MSEG 667
Nanophotonics: Materials and Devices
6: Surface Plasmon Polaritons
Prof. Juejun (JJ) Hu
[email protected]
References


Principles of Nano-optics,
Ch. 12
Surface Plasmons on
Smooth and Rough
Surfaces and on Gratings


H. Raether, Springer-Verlag
Ch. 2
Optical properties of metals


Properties of metals are largely determined by free
electrons
Free electrons populate states whose energy Ee < EF
2
p2
Ee 

k2
2m 2m
Dielectrics
EF 
2
2m
Metals
 kF 2 
2
2m

 3 2 ne

2
3
Drude-Sommerfeld model for free electrons

Dynamic equation describing electron motion:
d2r
dr
m  2  m 
 eE  exp  it 

eE
1
dt
dt

r




0
m  2  i

r  r0  exp  it 
ne e2 E
1
 P  ne er0  
 2
  0   r ,e  1 E
m
  i
  r ,e
p2
p2
 p 2
ne e2
1
 1
 2
 1 2
 1 2
i
2
m 0   i
  i
 
 2   2
where  p 

ne e 2
m 0
plasma frequency

Drude-Sommerfeld model for free electrons

Noble metals: gold, silver



High free electron density (1023/cm3): large p
Low damping (large electron mobility): small 
In the visible-IR wavelength regime:  p
 p  8.95eV
e.g. in gold:
  r ,e


 ~ 1eV
  0.066eV
2
p2
 p 2
p2
 p
 1 2
i
 1 2  i   2
2
2
2
 

 
    
 Re   r ,e   0
Im   r ,e   0
Re  r ,e 
 r ,e   n  iK    n2  K 2   i  2nK  K
2
Im  r ,e 
n
Complex refractive index of gold
Visible spectrum
In visible and NIR
K
n
http://www.ioffe.
ru/SVA/NSM/nk/
Metals/Gif/au.gif
Complex refractive index of silver
Visible spectrum
In visible and NIR
K
n
http://www.ioffe.
ru/SVA/NSM/nk/
Metals/Gif/ag.gif
Complex refractive index of aluminum
In visible, Al
is more lossy
than Ag!
Visible
spectrum
http://www.ioffe.
ru/SVA/NSM/nk/
AluminumComp
ounds/Gif/al.gif
Lorentz-Drude model for bound electrons


Interband transitions: bound electron oscillations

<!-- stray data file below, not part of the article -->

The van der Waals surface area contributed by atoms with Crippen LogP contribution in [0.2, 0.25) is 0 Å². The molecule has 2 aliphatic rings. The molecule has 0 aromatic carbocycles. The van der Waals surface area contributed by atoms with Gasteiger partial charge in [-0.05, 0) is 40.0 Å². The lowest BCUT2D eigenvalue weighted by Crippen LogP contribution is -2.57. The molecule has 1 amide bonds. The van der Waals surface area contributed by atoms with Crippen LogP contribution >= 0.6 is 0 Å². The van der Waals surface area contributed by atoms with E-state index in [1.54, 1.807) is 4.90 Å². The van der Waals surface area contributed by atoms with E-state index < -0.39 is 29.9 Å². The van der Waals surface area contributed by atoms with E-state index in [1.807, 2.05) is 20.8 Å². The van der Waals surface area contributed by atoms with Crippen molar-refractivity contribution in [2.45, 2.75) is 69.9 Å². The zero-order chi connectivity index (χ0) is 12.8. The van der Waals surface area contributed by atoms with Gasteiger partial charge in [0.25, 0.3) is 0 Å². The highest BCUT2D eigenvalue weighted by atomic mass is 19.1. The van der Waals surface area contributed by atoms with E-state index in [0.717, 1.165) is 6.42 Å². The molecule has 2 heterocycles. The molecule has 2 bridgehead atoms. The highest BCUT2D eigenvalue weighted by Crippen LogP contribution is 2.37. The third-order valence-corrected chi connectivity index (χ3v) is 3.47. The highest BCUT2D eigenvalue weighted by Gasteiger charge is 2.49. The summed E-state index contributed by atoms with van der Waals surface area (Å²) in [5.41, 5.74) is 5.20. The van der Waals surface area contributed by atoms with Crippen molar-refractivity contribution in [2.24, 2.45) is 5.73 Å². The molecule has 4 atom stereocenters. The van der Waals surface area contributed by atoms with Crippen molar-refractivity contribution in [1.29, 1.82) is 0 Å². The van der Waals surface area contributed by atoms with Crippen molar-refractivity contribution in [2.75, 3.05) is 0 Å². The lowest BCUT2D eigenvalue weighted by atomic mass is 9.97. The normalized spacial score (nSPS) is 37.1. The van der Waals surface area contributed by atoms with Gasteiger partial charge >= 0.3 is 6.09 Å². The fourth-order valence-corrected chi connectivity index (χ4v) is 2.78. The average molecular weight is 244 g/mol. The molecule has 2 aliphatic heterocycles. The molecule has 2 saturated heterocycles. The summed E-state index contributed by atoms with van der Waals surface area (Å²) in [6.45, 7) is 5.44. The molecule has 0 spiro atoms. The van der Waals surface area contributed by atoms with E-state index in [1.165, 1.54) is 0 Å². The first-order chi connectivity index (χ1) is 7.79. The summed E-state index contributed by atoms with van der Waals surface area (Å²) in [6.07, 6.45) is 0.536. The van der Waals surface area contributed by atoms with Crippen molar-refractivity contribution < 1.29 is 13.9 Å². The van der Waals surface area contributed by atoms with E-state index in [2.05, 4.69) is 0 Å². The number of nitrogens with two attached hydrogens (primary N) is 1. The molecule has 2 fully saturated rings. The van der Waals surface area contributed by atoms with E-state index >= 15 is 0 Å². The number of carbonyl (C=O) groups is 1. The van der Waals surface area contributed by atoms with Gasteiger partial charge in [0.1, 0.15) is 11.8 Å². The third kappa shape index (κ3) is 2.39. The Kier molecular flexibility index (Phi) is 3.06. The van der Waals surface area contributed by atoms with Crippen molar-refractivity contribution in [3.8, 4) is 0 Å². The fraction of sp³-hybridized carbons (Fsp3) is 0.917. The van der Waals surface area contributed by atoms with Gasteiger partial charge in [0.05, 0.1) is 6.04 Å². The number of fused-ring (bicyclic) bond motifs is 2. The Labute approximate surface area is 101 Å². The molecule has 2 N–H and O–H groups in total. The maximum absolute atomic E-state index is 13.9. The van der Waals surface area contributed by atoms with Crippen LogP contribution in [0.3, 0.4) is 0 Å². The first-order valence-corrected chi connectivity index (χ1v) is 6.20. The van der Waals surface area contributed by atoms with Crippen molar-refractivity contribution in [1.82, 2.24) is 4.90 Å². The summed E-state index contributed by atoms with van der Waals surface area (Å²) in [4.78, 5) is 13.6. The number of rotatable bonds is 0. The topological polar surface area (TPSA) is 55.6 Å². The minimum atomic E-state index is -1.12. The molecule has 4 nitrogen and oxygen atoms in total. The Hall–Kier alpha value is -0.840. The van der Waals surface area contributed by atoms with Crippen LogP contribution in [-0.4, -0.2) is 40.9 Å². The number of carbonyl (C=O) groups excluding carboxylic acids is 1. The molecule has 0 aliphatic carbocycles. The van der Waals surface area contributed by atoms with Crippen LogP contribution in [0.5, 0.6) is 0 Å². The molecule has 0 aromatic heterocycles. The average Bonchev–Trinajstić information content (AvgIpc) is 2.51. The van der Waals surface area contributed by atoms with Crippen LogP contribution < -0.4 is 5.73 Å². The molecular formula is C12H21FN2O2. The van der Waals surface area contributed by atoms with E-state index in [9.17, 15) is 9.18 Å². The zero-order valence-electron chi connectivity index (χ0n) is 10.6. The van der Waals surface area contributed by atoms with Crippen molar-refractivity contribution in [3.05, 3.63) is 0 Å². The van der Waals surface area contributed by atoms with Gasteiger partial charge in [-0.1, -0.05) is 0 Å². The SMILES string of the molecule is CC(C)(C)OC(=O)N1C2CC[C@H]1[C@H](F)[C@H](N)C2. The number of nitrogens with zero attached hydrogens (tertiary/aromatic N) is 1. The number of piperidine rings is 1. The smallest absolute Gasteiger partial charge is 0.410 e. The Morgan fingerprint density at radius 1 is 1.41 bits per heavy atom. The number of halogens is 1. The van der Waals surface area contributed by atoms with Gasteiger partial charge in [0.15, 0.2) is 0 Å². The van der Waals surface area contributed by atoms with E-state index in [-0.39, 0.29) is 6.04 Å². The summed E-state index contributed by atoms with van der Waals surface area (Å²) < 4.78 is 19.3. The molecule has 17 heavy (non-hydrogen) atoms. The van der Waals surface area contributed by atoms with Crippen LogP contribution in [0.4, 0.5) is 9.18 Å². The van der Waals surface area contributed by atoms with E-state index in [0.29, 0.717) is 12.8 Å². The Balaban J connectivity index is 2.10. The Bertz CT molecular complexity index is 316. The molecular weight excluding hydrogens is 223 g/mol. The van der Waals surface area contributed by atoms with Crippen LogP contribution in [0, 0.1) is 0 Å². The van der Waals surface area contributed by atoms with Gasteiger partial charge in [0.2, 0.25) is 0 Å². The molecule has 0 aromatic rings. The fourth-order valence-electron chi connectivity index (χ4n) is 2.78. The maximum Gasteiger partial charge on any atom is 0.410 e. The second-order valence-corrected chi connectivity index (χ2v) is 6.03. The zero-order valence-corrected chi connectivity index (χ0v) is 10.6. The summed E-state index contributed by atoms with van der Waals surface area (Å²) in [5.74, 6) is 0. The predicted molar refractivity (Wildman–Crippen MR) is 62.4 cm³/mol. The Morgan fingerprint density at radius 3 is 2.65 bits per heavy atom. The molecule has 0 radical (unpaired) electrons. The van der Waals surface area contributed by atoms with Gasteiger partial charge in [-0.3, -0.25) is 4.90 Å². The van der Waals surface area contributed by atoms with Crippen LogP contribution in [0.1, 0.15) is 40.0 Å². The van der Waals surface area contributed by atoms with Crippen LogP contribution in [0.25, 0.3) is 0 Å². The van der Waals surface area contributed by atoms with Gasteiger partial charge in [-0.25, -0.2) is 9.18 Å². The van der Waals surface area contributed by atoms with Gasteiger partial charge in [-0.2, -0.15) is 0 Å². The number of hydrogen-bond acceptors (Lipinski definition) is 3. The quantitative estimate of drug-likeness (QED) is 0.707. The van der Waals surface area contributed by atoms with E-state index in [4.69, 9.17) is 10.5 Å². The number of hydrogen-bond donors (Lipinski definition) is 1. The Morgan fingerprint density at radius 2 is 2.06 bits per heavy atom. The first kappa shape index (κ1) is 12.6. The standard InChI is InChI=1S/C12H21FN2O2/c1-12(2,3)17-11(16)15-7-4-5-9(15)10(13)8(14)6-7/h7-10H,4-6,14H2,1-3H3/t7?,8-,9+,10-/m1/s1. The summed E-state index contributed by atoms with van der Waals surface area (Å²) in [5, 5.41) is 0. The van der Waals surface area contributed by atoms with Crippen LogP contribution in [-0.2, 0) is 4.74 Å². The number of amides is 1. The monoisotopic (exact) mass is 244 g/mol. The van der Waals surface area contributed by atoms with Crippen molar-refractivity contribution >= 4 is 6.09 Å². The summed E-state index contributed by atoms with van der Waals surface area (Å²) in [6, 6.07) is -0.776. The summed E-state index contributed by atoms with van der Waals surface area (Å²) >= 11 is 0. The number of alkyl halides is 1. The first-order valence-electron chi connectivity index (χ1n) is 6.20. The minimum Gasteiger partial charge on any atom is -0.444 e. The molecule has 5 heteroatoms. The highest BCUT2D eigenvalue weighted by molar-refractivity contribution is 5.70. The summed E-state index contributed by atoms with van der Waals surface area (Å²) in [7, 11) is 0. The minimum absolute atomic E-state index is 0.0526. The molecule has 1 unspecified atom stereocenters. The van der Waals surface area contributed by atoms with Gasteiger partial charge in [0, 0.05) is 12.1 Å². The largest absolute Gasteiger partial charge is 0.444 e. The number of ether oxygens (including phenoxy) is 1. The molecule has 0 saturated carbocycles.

Dynamic equation describing electron motion:
d2r
dr
m  2  m 
 b 2 r  eE  exp  it 

dt
dt

r  r0  exp  it  
  r ,b  1 

 p ,b 2 b 2   2 
b  
2
2

2
 
2
2
i
 p ,b 2
b 2   2    2 2
2

  p ,b 


nb e2
m 0




Overall relative dielectric constant of metal:
 r   r ,e    r ,b
contributions from both free and bound electrons
Drude models applied to metal gold
Free electrons
Bound electrons
Images quoted from
Principles of Nano-optics


Large negative real part
Small positive imaginary part:
low optical loss



Resonance absorption peaks
at  = b
Relatively minor contribution
Multiple interband transitions
occur at short wavelengths
(l < 500 nm for gold)
Surface plasmon polariton (SPP) mode




SPP mode
SPP mode on planar metaldielectric interfaces
Field components: Ex, Ez, Hy
Localized at the interface: field
exponentially decays in both
the metal and dielectric sides
Dielectric
x
y
Metal
Waveguide modes in
dielectric slabs



TM field components: Ex, Ez, Hy
TE field components: Hx, Hz, Ey
Localized at the high index
core: field exponentially decays
in the low index cladding
z
Dielectric waveguide mode
x
y
z
Derivation of SPP mode fields

Field components
Ed   Exd , 0, Ezd   exp  ik z z  ik xd x 
SPP mode
H d   0, H yd , 0   exp  ik z z  ik xd x 
Dielectric
x
Em   Exm , 0, Ezm   exp  ik z z  ik xm x 
H m   0, H ym , 0   exp  ik z z  ik xm x 

y
z
Metal
Boundary conditions
Ezd  Ezm  Ez
 d Exd   m Exm
H yd  H ym  H y
 kz  kzd
 k zm 
Derivation of SPP mode fields (cont’d)
D
 Ampère's circuital law:   H 
t
 x   0 
 Ex 
 Ex   z H y  k z H y

  

 
  y    H y   i  0   
  Ez   x H y
   0 
E 
 z 

 z
dm
k xd k xm
  d Ez  k xd H y
2
2
k z  k0 

0


d  m
d m

  m Ez  k xm H y

2


2
2
2
d
2
2
2
k

k



xd
0
 k is a vector: k xd  k z  kd   d k0
d  m

2
2
2
2
2 

m
k xm  k z  km   m k0 
k xm 2  k0 2 
d  m
Derivation of SPP mode fields (cont’d)
Dispersion relations of SPP mode

2
 
 
kz 2     d m
 c0   d   m
2
k xd
2
 
d
  
 c0   d   m
2
2
k xm
2
Dielectric
x
y
 
 m2
  
 c0   d   m
z
Metal
Re  m   0


Re   m 
Im   m  ~ 0
Large negative real part
Small positive imaginary part
In the case of Re   m    d
kz 2  0
k xd 2  0
k xm 2  0
The SPP mode propagates
along the z-axis (real kz) and
is localized at the interface
(imaginary kx)
SPP mode and electron oscillation

Exm
Boundary conditions
 m Exm  k z H y 
Exm
d
kz
  E  k  i  
 m Ez  k xm H y 
z
xm
m


In metal, Ex is delayed by
/2 in phase relative to Ez
Negative  m suggests that
electron displacement is
in the same direction as
the external electric field
r0  
eE
1
 2
m   i
Ez
Exm
d
 i 
Ez
 m
Dielectric
Exm
Ez
++
Metal
--
++
--
++
Lossless SPP mode in ideal metal

Ideal metal: n  0 K  0  Im  m   2nK  0 Re  m   0
Loss of guided modes scales with
the imaginary part of wave vector
along the propagation direction (kz
or b); on the other hand, imaginary
wave vector along the transverse
direction (kx and ky) creates optical